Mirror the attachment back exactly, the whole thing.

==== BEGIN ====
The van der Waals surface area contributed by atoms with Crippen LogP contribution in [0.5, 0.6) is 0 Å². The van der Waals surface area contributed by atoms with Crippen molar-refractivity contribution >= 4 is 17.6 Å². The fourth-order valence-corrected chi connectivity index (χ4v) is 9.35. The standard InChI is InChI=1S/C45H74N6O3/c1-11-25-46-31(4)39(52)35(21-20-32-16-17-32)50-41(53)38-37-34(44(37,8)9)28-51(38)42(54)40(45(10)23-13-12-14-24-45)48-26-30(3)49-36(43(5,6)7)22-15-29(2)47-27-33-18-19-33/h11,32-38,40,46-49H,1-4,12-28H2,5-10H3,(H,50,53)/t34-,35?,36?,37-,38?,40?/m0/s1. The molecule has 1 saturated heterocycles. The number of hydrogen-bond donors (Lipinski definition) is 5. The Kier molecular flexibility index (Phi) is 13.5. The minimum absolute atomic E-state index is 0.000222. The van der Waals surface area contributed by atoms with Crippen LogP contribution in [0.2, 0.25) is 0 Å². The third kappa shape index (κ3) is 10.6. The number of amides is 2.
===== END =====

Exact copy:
The van der Waals surface area contributed by atoms with Crippen LogP contribution in [0.5, 0.6) is 0 Å². The van der Waals surface area contributed by atoms with Crippen molar-refractivity contribution >= 4 is 17.6 Å². The fourth-order valence-corrected chi connectivity index (χ4v) is 9.35. The standard InChI is InChI=1S/C45H74N6O3/c1-11-25-46-31(4)39(52)35(21-20-32-16-17-32)50-41(53)38-37-34(44(37,8)9)28-51(38)42(54)40(45(10)23-13-12-14-24-45)48-26-30(3)49-36(43(5,6)7)22-15-29(2)47-27-33-18-19-33/h11,32-38,40,46-49H,1-4,12-28H2,5-10H3,(H,50,53)/t34-,35?,36?,37-,38?,40?/m0/s1. The molecule has 1 saturated heterocycles. The number of hydrogen-bond donors (Lipinski definition) is 5. The Kier molecular flexibility index (Phi) is 13.5. The minimum absolute atomic E-state index is 0.000222. The van der Waals surface area contributed by atoms with Crippen LogP contribution in [0.2, 0.25) is 0 Å². The third kappa shape index (κ3) is 10.6. The number of amides is 2.